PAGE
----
Of course, most fans are probably waiting for the real monsters to show up, rather than a fairly tame set of squeaky micro Mr Blobbies. I know they were supposed to kill one million people as part of the plot-line, but it all seemed a bit detached in the way of a spreadsheet calculation, when you only got to see half a dozen non speaking extras writhing on the floor before being saved.

We also had a fleeting flash of Rose's eyeliner before she disappeared into a parallel universe again but the multiple ex Doctor Who assistant storyline has been well leaked so I guess that will help ratings further along the series.

The spaceship involved seemed to pay homage to Close Encounters (spinning top shape, flashing light, spiky bits) and it had multiple tractor beams to retrieve the so handy pack sized Adipose made of white fat tissue (WAT?) extracted from humans. I assume the Beeb is flexing its CGI muscles with the spacecraft and little aliens before the real baddies start to cut up rough in the rest of the series and I hope there will be some other dues paid to famous scenes.

I've series linked it on the Sky Plus now, and am sure I will watch the whole series. UK needs a few institutional television shows beyond the pure soaps.

Secret Winter Bomb Detonated

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In a leaked memorandum, it can be exclusively revealed by rashbre central that the UK Government authorized detonation of a Winter Bomb over southern England early this morning. Scientists at the closely guarded Chillingston Weatherby facility have been waiting for an opportunity to use these capabilities for over two years.

Reliable sources informed rashbre central that the escalated reason to use the officially named 'Climate Modification Capability' (CMC) was linked to today's planned run of the Olympic torch through Central London against the backdrop of protestors linked to China's civil rights record. The intention has been to create a weather-based diversion to reduce the impact of the event.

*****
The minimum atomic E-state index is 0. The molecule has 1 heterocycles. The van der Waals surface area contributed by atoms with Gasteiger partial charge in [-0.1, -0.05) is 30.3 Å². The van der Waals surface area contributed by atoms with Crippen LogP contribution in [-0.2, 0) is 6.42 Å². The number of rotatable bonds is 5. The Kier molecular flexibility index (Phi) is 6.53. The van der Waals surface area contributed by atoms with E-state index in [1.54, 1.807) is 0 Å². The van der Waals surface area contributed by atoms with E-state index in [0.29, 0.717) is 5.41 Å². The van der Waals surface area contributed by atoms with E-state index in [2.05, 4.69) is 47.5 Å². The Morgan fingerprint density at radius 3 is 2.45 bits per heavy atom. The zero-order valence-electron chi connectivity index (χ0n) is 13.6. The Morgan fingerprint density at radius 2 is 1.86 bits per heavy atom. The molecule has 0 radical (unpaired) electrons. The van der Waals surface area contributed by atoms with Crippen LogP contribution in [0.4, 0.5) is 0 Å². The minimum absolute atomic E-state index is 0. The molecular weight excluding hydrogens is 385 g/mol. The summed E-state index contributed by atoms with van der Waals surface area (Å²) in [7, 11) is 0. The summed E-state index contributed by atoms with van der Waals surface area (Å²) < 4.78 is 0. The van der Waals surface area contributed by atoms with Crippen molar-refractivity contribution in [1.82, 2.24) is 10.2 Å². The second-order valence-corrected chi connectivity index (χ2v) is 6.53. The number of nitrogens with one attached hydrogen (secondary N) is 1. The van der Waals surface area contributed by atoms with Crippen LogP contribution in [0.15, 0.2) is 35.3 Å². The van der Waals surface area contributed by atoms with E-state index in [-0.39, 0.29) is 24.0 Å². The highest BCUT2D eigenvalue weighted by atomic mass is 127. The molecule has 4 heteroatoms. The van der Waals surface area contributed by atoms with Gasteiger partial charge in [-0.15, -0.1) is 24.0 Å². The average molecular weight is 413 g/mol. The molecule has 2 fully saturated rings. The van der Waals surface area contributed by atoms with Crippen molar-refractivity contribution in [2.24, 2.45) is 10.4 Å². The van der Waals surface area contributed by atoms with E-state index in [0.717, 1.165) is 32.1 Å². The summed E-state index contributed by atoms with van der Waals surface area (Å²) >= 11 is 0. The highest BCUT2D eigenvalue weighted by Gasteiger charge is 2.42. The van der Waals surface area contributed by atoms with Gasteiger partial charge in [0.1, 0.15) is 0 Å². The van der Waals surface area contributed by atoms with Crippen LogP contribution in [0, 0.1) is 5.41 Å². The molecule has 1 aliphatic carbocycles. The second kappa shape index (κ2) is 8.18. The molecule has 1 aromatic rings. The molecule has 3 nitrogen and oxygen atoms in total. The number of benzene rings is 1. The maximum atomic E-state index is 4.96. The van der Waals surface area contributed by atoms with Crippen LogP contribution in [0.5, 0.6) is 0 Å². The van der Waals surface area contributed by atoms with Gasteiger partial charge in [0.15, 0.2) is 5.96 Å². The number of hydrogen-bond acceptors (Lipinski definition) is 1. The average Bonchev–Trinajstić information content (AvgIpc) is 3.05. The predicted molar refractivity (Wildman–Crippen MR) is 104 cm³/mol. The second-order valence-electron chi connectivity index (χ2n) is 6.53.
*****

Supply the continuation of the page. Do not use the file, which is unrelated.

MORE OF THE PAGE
Other factors receiving beneficial side effects from the detonation include the London's Heathrow airport, where plausible weather based delays to flights allow workers a chance to relocate the 28,000 missing luggage items. The snow also mitigates against global warming concerns which this weekend saw gratuitous pictures of sun drenched British beaches in many of the red tops.
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Across the capital, unseasonally early barbecue plans were today halted as children switched from finding sun-blocker to looking for bobble-hats and scarves and prepared to build snowmen.

A spokesman for the Meteorological Office commented "We noticed an excessive buildup of snow clouds suddenly this morning at about 02:30. The weather pattern was unusual, as was the way that synchronized snowfall occurred in a cell pattern very similar to the planned route of today's London procession. However, there was also significant wind strength last night and the main weather system seems to have drifted south west from the originally expected position."
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There are now fears of people trapped indoors by the still rising quantities of snow drifting in some places to a height of several metres. The UK Government was unavailable for comment, having been delayed in traffic chaos caused by what has been described as the wrong kind of snow.